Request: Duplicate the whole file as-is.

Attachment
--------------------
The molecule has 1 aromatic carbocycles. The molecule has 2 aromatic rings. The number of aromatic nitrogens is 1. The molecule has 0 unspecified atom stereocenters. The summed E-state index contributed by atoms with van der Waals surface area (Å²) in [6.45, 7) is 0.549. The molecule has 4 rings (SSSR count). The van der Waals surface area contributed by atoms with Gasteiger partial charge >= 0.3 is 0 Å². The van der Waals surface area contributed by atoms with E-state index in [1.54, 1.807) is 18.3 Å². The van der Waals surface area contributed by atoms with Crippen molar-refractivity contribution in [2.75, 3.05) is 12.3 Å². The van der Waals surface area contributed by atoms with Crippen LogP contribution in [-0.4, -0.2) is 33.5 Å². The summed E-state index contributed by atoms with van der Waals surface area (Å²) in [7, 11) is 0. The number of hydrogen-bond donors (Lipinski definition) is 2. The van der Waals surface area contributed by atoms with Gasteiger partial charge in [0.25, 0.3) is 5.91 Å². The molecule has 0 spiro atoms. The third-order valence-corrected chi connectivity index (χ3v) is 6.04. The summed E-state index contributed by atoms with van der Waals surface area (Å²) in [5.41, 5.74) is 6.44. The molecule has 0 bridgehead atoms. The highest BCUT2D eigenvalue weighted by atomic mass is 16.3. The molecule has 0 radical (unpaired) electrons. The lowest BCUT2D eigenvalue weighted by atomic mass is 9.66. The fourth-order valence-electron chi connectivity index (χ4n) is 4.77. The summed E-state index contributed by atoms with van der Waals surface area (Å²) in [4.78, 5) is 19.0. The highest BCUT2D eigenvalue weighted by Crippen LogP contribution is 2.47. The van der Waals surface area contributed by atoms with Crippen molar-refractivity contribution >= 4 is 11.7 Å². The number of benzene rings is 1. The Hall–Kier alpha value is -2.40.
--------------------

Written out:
The molecule has 1 aromatic carbocycles. The molecule has 2 aromatic rings. The number of aromatic nitrogens is 1. The molecule has 0 unspecified atom stereocenters. The summed E-state index contributed by atoms with van der Waals surface area (Å²) in [6.45, 7) is 0.549. The molecule has 4 rings (SSSR count). The van der Waals surface area contributed by atoms with Gasteiger partial charge >= 0.3 is 0 Å². The van der Waals surface area contributed by atoms with E-state index in [1.54, 1.807) is 18.3 Å². The van der Waals surface area contributed by atoms with Crippen molar-refractivity contribution in [2.75, 3.05) is 12.3 Å². The van der Waals surface area contributed by atoms with Crippen LogP contribution in [-0.4, -0.2) is 33.5 Å². The summed E-state index contributed by atoms with van der Waals surface area (Å²) in [7, 11) is 0. The number of hydrogen-bond donors (Lipinski definition) is 2. The van der Waals surface area contributed by atoms with Gasteiger partial charge in [0.25, 0.3) is 5.91 Å². The molecule has 0 spiro atoms. The third-order valence-corrected chi connectivity index (χ3v) is 6.04. The summed E-state index contributed by atoms with van der Waals surface area (Å²) in [5.41, 5.74) is 6.44. The molecule has 0 bridgehead atoms. The highest BCUT2D eigenvalue weighted by atomic mass is 16.3. The molecule has 0 radical (unpaired) electrons. The lowest BCUT2D eigenvalue weighted by atomic mass is 9.66. The fourth-order valence-electron chi connectivity index (χ4n) is 4.77. The summed E-state index contributed by atoms with van der Waals surface area (Å²) in [4.78, 5) is 19.0. The highest BCUT2D eigenvalue weighted by Crippen LogP contribution is 2.47. The van der Waals surface area contributed by atoms with Crippen molar-refractivity contribution >= 4 is 11.7 Å². The number of benzene rings is 1. The Hall–Kier alpha value is -2.40.